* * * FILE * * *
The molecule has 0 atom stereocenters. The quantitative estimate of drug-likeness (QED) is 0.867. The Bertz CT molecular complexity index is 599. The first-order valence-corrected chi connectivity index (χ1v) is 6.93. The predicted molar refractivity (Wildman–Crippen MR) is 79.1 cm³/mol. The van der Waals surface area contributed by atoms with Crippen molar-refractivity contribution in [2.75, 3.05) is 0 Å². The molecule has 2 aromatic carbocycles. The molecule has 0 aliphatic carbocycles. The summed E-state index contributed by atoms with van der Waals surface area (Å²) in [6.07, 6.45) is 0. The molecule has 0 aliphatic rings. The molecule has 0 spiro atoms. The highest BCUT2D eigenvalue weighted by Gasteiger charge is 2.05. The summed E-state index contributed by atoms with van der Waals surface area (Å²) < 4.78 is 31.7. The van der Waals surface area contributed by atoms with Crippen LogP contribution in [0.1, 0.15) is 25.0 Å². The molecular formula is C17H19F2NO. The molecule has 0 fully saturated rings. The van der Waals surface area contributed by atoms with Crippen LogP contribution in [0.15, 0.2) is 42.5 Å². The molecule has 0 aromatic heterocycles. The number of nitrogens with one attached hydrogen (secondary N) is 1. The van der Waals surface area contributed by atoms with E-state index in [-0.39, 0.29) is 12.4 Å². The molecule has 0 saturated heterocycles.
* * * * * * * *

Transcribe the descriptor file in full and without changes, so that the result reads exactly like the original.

The molecule has 0 atom stereocenters. The quantitative estimate of drug-likeness (QED) is 0.867. The Bertz CT molecular complexity index is 599. The first-order valence-corrected chi connectivity index (χ1v) is 6.93. The predicted molar refractivity (Wildman–Crippen MR) is 79.1 cm³/mol. The van der Waals surface area contributed by atoms with Crippen molar-refractivity contribution in [2.75, 3.05) is 0 Å². The molecule has 2 aromatic carbocycles. The molecule has 0 aliphatic carbocycles. The summed E-state index contributed by atoms with van der Waals surface area (Å²) in [6.07, 6.45) is 0. The molecule has 0 aliphatic rings. The molecule has 0 spiro atoms. The highest BCUT2D eigenvalue weighted by Gasteiger charge is 2.05. The summed E-state index contributed by atoms with van der Waals surface area (Å²) < 4.78 is 31.7. The van der Waals surface area contributed by atoms with Crippen LogP contribution in [0.1, 0.15) is 25.0 Å². The molecular formula is C17H19F2NO. The molecule has 0 fully saturated rings. The van der Waals surface area contributed by atoms with Crippen LogP contribution in [0.15, 0.2) is 42.5 Å². The molecule has 0 aromatic heterocycles. The number of nitrogens with one attached hydrogen (secondary N) is 1. The van der Waals surface area contributed by atoms with E-state index in [-0.39, 0.29) is 12.4 Å². The molecule has 0 saturated heterocycles.